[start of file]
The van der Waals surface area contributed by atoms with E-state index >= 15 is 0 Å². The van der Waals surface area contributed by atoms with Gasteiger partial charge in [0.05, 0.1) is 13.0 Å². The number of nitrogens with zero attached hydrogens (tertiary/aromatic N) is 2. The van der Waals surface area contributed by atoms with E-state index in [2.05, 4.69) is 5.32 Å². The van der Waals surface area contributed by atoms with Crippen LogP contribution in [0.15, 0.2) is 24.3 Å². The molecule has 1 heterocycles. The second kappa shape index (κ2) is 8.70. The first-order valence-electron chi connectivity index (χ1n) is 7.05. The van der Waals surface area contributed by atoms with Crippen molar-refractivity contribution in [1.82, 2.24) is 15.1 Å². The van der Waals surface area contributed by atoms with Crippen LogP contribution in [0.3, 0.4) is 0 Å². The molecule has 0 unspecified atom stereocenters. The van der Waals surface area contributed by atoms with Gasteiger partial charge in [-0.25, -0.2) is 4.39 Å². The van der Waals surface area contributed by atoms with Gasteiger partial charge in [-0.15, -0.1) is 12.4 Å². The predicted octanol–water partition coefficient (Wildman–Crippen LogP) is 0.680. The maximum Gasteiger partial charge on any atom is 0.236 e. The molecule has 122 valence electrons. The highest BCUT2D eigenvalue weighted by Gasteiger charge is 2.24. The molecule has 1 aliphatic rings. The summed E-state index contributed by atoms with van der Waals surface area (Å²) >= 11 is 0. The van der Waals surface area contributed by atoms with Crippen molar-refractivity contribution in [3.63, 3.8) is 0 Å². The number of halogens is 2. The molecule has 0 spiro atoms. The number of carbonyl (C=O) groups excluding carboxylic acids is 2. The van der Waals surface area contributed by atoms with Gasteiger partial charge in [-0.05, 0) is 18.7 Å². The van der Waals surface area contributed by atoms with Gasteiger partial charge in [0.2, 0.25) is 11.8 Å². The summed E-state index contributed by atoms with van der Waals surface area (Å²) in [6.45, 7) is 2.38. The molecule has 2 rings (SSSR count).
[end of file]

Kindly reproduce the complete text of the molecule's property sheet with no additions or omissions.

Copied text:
The van der Waals surface area contributed by atoms with E-state index >= 15 is 0 Å². The van der Waals surface area contributed by atoms with Gasteiger partial charge in [0.05, 0.1) is 13.0 Å². The number of nitrogens with zero attached hydrogens (tertiary/aromatic N) is 2. The van der Waals surface area contributed by atoms with E-state index in [2.05, 4.69) is 5.32 Å². The van der Waals surface area contributed by atoms with Crippen LogP contribution in [0.15, 0.2) is 24.3 Å². The molecule has 1 heterocycles. The second kappa shape index (κ2) is 8.70. The first-order valence-electron chi connectivity index (χ1n) is 7.05. The van der Waals surface area contributed by atoms with Crippen molar-refractivity contribution in [1.82, 2.24) is 15.1 Å². The van der Waals surface area contributed by atoms with Crippen LogP contribution in [0.3, 0.4) is 0 Å². The molecule has 0 unspecified atom stereocenters. The van der Waals surface area contributed by atoms with Gasteiger partial charge in [-0.25, -0.2) is 4.39 Å². The van der Waals surface area contributed by atoms with Gasteiger partial charge in [-0.15, -0.1) is 12.4 Å². The predicted octanol–water partition coefficient (Wildman–Crippen LogP) is 0.680. The maximum Gasteiger partial charge on any atom is 0.236 e. The molecule has 122 valence electrons. The highest BCUT2D eigenvalue weighted by Gasteiger charge is 2.24. The molecule has 1 aliphatic rings. The summed E-state index contributed by atoms with van der Waals surface area (Å²) >= 11 is 0. The van der Waals surface area contributed by atoms with Crippen molar-refractivity contribution in [3.63, 3.8) is 0 Å². The number of halogens is 2. The molecule has 0 spiro atoms. The number of carbonyl (C=O) groups excluding carboxylic acids is 2. The van der Waals surface area contributed by atoms with Gasteiger partial charge in [-0.05, 0) is 18.7 Å². The van der Waals surface area contributed by atoms with Gasteiger partial charge in [0.2, 0.25) is 11.8 Å². The summed E-state index contributed by atoms with van der Waals surface area (Å²) in [6.45, 7) is 2.38. The molecule has 2 rings (SSSR count).